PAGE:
A protein was identified by a team of USC scientists that can change DNA topology, making DNA twist up into a so-called "supercoil".
The finding provides new insight about the role of the protein—known as mini-chromosome maintenance (MCM)—in cancer cells, which have high levels of MCM.
AdvertisementThink about twisting one end of a rubber band while holding the other end still. After a few turns, it forms a neatly twisted rope. But if you keep on turning, the twisted band will twist back upon itself into an increasingly coiled-up knot. Similarly, a DNA molecule can be twisted and coiled to varying extents to form different "supercoiled" structures.
Chromosomal DNA forms different supercoiled structures to enable a number of important processes. It turns on or off some genes, while tuning up or down other genes. The study suggests that an overabundance of MCM in a cell may allow certain genes to be overexpressed, and tune down or turn off other important genes, causing the cell to grow out of control and become cancerous.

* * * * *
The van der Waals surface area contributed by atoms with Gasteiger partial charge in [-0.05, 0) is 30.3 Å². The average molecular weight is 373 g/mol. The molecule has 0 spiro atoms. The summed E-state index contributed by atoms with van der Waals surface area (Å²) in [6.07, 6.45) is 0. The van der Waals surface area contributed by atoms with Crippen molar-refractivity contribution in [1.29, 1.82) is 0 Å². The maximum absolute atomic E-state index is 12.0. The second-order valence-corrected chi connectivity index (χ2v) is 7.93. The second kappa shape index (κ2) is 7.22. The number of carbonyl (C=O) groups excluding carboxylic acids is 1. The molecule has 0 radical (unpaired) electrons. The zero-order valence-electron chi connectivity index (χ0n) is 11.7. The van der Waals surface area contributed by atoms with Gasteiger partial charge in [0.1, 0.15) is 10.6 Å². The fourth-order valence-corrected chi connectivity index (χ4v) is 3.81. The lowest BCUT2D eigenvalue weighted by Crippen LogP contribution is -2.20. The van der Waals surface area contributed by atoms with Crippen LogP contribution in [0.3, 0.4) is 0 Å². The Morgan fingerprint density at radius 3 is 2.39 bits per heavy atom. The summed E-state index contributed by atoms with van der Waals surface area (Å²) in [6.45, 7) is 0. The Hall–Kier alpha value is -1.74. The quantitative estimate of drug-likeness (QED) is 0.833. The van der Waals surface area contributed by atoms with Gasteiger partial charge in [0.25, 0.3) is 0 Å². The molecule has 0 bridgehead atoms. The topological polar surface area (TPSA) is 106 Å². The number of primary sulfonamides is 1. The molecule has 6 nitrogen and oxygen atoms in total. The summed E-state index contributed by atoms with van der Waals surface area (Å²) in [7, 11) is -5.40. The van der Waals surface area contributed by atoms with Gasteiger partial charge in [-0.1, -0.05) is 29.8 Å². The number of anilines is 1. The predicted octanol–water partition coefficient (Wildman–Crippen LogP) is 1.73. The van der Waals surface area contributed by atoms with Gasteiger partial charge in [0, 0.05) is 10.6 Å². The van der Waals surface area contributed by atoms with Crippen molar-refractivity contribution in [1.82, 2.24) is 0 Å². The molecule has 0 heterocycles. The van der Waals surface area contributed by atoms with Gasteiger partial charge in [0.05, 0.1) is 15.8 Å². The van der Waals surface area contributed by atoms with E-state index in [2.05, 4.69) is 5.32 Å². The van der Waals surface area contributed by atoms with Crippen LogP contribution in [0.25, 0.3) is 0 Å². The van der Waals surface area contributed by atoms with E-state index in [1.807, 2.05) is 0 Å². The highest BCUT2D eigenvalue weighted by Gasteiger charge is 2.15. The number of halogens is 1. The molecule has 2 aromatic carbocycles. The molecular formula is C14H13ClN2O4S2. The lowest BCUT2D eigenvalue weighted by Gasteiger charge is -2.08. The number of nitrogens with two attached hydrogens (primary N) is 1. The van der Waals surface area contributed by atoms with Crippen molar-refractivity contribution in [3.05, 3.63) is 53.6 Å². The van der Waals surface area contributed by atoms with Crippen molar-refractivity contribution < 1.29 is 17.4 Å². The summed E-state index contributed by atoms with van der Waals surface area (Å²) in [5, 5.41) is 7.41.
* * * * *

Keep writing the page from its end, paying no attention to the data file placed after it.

Chromosomal DNA structure is very important for regulating gene expression of a cell, and thus the physiological status of the cell. Changing DNA topology is one effective way of controlling chromosomal DNA structure. The discovery of MCM's ability to change DNA topology offers a totally new perspective to MCM's role in gene regulation and cancer, said Xiaojiang Chen, professor of molecular biology at the USC Dornsife College of Letters, Arts and Sciences, and corresponding author of the study.
Chen worked with fellow USC professor Susan Forsburg and USC graduate students Ian M. Slaymaker, Yang Fu and Nimna Ranatunga; as well as Daniel B. Toso and Z. Hong Zhou of UCLA and Aaron Brewster of UC Berkeley. Their study was published online by Nucleic Acids Research on Jan. 29.
Chen and his team found that MCM proteins form a filament that looks much like a wide tube, through which the DNA strand spirals its way along the inner tube wall. Inside of the tube is a wide spiral path that has a strong positive electrical charge.
"Such a striking feature is unusual," said Chen. Who is also a member of the USC Norris Cancer Center. "When you see that, you know it must have a special function." Indeed, it turns out that the positively charged spiral path attracts and binds to the DNA strand, which has a negatively charged phosphate backbone.
Holding the DNA tightly to the spiral path inside the helical filament tube causes the DNA double-helix to change structure, creating supercoils. Future research by the team will explore how the DNA topology changes caused by MCM impacts cancer cell formation as well as its utility in cancer therapy.